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Web tablets: When will ViewSonic jump in?

I welcome a tweeting representative at ViewSonic Corp. as one my most recent Twitter followers; I am following him or her as well.. ViewSonic has always been a progressive display company, which I suppose it has had to be as one of the few independent brands in the PC monitor marketplace. Seeing ViewSonic in my followers’ list got me thinking about the company’s various forays to market intelligent displays.

Back when Microsoft launched Smart Displays, tablet terminals that used Microsoft’s Remote Desktop Protocol to access a PC from around the home, it positioned the devices as the future of the monitor. Smart Displays were contrasted against Tablet PCs, which were positioned as the future of the laptop. Clearly, the latter had greater longevity although neither initiative became the future of anything.

Still, I liked the Smart Display concept. If netbooks indicate that price was the main obstacle presenting consumers from buying ultraportables with 11” and smaller screens, perhaps a lower-cost tablet could vindicate the Smart Display form factor (if not its design goals). Certainly that’s what the CrunchPad is setting out to do. In any case, VviewSonic was the leading brand in the doomed category, offering AirPanel Smart Displays in both 10” (pictured) and 15” screen sizes with a USB keyboard.

More recently at this year’s CES, ViewSonic jumped on the netbook/nettop bandwagon, showing a number of PCs such as a backpack PC intended to affix to the back of a monitor, an all-in-one, and a netbook. The challenge, though, is that while the netbook market has raised Asus’ profile, consumers are increasingly thinking about netbooks as little Windows PCs, and in turn are looking to big Windows PC brands, On the other hand, maybe a big “PC” brand like Apple can open up the tablet category.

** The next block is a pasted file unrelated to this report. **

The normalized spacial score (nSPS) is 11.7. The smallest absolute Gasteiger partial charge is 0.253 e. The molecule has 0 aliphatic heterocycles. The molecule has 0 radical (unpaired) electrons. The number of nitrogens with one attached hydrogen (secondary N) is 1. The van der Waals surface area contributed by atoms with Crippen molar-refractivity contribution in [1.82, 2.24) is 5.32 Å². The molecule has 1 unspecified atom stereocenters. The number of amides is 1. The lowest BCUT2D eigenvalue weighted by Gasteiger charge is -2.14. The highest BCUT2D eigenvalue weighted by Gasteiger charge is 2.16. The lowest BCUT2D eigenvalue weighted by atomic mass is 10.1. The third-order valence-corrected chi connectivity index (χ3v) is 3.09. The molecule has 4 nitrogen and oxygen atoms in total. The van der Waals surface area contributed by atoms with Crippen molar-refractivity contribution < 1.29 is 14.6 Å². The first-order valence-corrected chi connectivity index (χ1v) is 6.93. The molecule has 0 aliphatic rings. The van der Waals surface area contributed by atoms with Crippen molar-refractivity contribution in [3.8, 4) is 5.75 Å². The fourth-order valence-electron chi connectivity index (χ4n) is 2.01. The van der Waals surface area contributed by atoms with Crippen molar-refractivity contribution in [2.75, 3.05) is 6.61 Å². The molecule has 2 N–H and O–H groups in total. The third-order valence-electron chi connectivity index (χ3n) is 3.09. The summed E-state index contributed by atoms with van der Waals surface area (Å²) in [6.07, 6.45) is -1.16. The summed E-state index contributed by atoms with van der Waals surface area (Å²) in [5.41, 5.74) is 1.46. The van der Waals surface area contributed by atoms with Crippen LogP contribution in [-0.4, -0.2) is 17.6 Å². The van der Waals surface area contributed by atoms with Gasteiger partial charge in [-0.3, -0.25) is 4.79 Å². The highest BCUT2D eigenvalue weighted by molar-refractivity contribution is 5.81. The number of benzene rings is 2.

I don’t know if ViewSonic has it in them, so to speak, but if Archos as well as the CrunchPad and Touch Book teams were able to do it, I’m sure ViewSonic could as well. Maybe it could embed Android (which would probably be the way to go despite large-screen Android misgivings), or one of the “instant on” operating systems such as SplashTop or HyperSpace. In any case, ad at the risk of damning it with faint praise, the Web tablet is probably the best opportunity since Smart Display for a monitor manufacturer to really differentiate itself technologically.

One Comment

  1. Eric Eric August 11, 2009

    With every headline about netbooks and tablets, I get more and more saddened for Palm and their Foleo device. It was the right device at the wrong time. It provided the web/email access users needed, and it solved the major, glaring exposure in today’s netbook sector: dependable yet cost-effective connectivity. Bluetooth through the phone: done. I’m glad the Pre and webOS are working out for them; perhaps a webOS version of the Foleo is next.

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